In most cases, and especially an immersion-centric game like Amnesia or SOMA, you as the designer must strive to encourage the immersion-maintaining strategies at all cost. Once immersion is broken, the game is a lost cause.

Quote:Not if the A.I. encounter is thrilling and challanging.
To extent, I would prefer hard challange but rewarding one. This is not the core horror, I know, but it keeps the player motivated along with story elements.
For example, Dark souls was horror experience for me when I first tried it.
I literally didn't have so much dread moments as I had in DS in first playthrough.
But it balances the challange and reward along with this horror feel.
Altough, Amnesia and SOMA are oriented with building the horror feeling, DS is based on surprise and jumpscares.

But again, Dark Souls didn't encourage exploration and fighting monsters at the same time. Before you can explore the area, you had to kill the monsters first. Otherwise, they just keep chasing you until you do or until you escape from the area entirely.

Dealing with monsters and exploring new areas are mutually exclusive experiences. You cannot go collecting lore pieces while the constant threat of a monster is breathing down your neck (unless you just enjoy dying a lot). A monster can be as expertly designed as possible, but when it is staring at you, it demands your full attention. Doing anything less risks getting killed. When was the last time in a game that you were capable of calmly exploring a room while a monster inside that room was actively trying to kill you?

Quote:This was the point were it would be good for the player to discover a challenging way how to get rid of the A.I.
Whether that be slowing down the A.I., electrify it, trap it, stun it... using some particular hidden item or learn a way how to build one.

This would be an example of pausing the monster encounter during the moments of exploration. Which would support what I already said - you can't explore and deal with a monster simultaneously. (Keyword: "Simultaneously")

Quote:I though the hack is, for example, electrify the puddle of water with A.I. standing in it?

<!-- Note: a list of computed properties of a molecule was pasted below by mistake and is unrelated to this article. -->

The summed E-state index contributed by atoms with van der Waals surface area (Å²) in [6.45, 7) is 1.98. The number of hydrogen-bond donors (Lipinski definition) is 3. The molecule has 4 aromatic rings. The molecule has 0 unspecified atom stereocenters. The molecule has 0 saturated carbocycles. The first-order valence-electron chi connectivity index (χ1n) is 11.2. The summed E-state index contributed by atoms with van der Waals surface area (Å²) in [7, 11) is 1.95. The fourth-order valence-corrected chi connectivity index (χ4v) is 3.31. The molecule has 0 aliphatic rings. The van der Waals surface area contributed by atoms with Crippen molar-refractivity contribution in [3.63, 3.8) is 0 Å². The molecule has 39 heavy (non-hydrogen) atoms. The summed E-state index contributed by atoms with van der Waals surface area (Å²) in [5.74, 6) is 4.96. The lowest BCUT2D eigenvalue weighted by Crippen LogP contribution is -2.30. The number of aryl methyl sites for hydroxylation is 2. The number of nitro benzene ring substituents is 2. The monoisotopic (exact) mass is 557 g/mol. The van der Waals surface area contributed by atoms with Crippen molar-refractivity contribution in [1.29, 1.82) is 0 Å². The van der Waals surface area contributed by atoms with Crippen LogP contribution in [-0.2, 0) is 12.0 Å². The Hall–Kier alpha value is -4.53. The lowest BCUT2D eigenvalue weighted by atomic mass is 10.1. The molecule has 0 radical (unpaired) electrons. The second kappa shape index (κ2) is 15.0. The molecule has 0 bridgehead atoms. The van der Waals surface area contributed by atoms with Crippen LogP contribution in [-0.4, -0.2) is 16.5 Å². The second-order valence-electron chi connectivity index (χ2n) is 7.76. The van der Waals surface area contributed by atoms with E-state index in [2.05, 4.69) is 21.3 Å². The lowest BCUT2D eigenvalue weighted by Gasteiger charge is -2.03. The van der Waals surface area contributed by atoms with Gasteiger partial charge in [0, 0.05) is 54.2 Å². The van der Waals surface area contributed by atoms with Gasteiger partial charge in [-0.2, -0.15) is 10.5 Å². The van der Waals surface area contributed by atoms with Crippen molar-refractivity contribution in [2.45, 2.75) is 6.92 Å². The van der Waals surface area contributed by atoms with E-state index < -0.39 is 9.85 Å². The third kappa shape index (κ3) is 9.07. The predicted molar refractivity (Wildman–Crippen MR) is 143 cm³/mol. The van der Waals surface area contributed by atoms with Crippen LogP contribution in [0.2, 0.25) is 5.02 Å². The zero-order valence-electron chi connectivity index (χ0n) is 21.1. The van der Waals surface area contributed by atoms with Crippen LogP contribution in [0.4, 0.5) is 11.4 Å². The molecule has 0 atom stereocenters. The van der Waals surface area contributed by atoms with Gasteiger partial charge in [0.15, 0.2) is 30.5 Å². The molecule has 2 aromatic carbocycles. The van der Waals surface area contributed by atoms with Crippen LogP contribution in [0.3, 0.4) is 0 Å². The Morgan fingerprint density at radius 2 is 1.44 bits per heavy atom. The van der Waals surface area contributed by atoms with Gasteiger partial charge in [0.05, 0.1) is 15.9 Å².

No. That would be puzzle-solving, as in using the objects within the world to clear an obstacle and advance the story. Conversely, a hack is a way to exploit unintended weaknesses of the engine to advance the game in unexpected and unintended ways. Hacks by their very nature destroy immersion, which is why they should never be used outside of speedrunning or the whimsical "just to see if I can" setting.

Further examples:

Puzzle-solving: Using a knife to carve a key out of a block of wood, then using the key to open a door.

Hack: Leaning a box against the door in such a way that if you jump on top of the box, it slides you sideways and clips you through the still-locked-and-closed door.

Quote:New game+ doesn't change the story but it could thighten the game rules with harder challanges. Players often like this and can have competitive achievements.

Basically, NG+ serves as an answer to the following question>
How to make another playthrough more interesting and variable for the players who had finished the game and know the story?

I'm not talking about NG+. I'm talking about just straight-up NG vanilla. I don't see what draw there is in playing a game like SOMA more than once, except maybe to explore every nook and cranny to find lore pieces you missed. The intrigue is based on the unknown: not knowing the story, not knowing the setting, not knowing if a monster is hiding around the next corner. Without these, it is literally just playing a walking-and-collecting game that occasionally forces you to deal with an annoying monster.